Figure 4
Hierarchical cluster analysis of DE miRNAs among the eight libraries. Porcine liver samples were clustered in accordance with the expression profiles of 116 differentially expressed miRNAs between P70 and D70. The sample clustering tree was shown at the bottom, and the miRNA clustering tree was reported on the left. The top color scale represents the relative expression level of the DE miRNAs. Red, high expression. Blue, low expression. P70F1, P70F2, P70M1, and P70M2, the four individuals of P70; D70F1, D70F2, D70M1, and D70M2, the four individuals of D70. DE, differentially expressed.
Figure 5
Enriched gene ontology (GO) terms of the targeted genes by the differentially expressed miRNAs between P70 and D70. P70, 70-day-old fetus; D70, 70-day-old piglets. X-axis, the GO terms names; Y-axis, the percent of genes enriched in this GO term. The histograms from left to right represent biological process, cellular-component and molecular-function in turn.
Figure 6
Pathway enrichment analysis of the targeted genes by the differentially expressed miRNAs between P70 and D70. X-axis, the richness ratio. Y-axis, the pathway name. The size of the circular, the number of genes enriched in this pathway. Only the significantly differential Kyoto encyclopedia of genes and genomes terms (q<0.05) were shown here. Red, high degree of enrichment. Purple, low degree of enrichment.
Figure 7
qRT-PCR validation of several DE miRNAs. * p<0.05; ** p<0.01. Data are shown as mean±standard error (SE). (A) 5 up-regulated miRNAs by qRT-PCR. X axis, relative expression level. Y axis, the up-regulated DE miRNAs. (B) 5 down-regulated miRNAs by qRT-PCR. X axis, relative expression level. Y axis, the down-regulated DE miRNAs. (C) comparison between the qRT-PCR results and the sequencing data. The X axis, the DE miRNAs. Y axis, the fold change between P70 and D70. (D) validation of the top abundantly expressed miRNAs by qRT-PCR. DE, differentially expressed; qRT-PCR, quantitative reverse-transcription polymerase chain reaction; X axis, relative expression level. Y axis, the top abundantly expressed miRNAs.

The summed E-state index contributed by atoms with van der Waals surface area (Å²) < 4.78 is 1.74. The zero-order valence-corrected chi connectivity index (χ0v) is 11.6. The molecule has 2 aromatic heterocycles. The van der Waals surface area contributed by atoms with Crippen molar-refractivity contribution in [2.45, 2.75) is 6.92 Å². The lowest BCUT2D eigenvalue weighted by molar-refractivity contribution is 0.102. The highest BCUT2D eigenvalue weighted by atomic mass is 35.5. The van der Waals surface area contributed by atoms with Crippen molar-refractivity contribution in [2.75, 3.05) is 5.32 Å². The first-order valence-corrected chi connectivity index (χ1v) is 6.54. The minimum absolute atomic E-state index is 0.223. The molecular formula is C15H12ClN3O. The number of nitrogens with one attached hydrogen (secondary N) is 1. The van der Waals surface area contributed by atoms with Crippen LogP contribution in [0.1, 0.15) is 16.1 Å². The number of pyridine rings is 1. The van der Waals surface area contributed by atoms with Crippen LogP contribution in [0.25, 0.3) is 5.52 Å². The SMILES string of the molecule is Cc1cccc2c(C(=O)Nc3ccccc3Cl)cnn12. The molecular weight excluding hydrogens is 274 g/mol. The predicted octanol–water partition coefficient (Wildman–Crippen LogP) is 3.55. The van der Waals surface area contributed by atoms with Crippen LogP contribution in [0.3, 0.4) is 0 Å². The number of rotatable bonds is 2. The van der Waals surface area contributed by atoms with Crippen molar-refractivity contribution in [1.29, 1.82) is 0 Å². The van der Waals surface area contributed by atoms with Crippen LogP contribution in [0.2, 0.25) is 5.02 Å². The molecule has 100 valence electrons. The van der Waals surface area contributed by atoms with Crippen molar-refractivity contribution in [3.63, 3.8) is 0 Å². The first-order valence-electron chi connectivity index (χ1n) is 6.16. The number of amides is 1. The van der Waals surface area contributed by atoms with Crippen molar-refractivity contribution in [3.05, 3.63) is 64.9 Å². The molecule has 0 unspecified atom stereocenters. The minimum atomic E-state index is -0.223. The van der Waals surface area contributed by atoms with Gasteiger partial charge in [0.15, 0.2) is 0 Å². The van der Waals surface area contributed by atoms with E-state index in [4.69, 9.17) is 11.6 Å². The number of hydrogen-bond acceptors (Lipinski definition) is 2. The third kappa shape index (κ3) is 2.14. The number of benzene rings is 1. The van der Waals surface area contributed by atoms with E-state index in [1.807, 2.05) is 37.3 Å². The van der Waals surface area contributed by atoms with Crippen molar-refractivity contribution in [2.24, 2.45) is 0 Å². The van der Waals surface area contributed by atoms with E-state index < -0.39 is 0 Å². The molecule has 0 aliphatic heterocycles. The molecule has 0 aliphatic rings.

Figure 8
Sequencing data and qRT-PCR analysis of the potentially lipid-metabolism-related DE mRNAs and their target genes in P70 and D70 groups (n = 4 replicates per group). (A) Results of sequencing data. Black cylinders represent the diverse DE miRNAs respectively. Grey cylinders represent their target genes. (B) Results of the qRT-PCR. Black cylinders represent the diverse DE miRNAs respectively. Grey cylinders represent their target genes. qRT-PCR, quantitative reverse-transcription polymerase chain reaction; DE, differentially expressed.
Table 1
miRNA primers used in this study
miRNA miRNA specific forward primers sequence (5′- 3′)

U6, small nuclear RNA U6; F, represents forward primers; R, represents reverse primers; ACSL4, Acyl-CoA synthetase long chain family member 4; ABCA4, ATP-binding casette A4; SCD, stearyl-CoA desaturase; GAPDH, glyceraldehyde-3-phosphate dehydrogenase.

Table 2
Summary of the high-throughput sequencing data
Sample Raw reads Clean reads Percent (%) Annotated reads Perfect matches Reads perfect matches in miRBase21.0 (Sus scrofa)
P70F1 29342610 23929565 81.55 22976029 16113027 10170227
P70F2 28418877 21820959 76.78 19784843 13814383 3773306
P70M1 28230328 23465932 83.12 19274238 14187701 5564433
P70M2 28084072 21408750 76.23 19820551 14683478 10714628
D70F1 26393049 23124241 87.61 22267257 15832481 12371347
D70F2 26046902 22462083 86.24 18828734 13360579 6310115
D70M1 25946611 21091073 81.29 19668363 13930426 7722316
D70M2 28966354 22286766 76.94 21148696 15379421 8014806

P70 represents liver samples from 70-day-old White Large fetus. D70 represents liver samples from 70-day-old White Large piglets. Percent represents clean reads/raw reads. Perfect matches represent the clean reads that completely matched the reference genome.

Table 3
miRNA-mRNA pairs potentially engaged in lipid metabolism
miRNA Predicted target genes mfe (kcal/mol) Bingding sequences

ACSL4, Acyl-CoA synthetase long chain family member 4; ABCA4, ATP-binding casette A4; SCD, stearyl-CoA desaturase.

The sloping and bold letters indicate the miRNAs 2–8 seed sequence which are complementary to the target genes.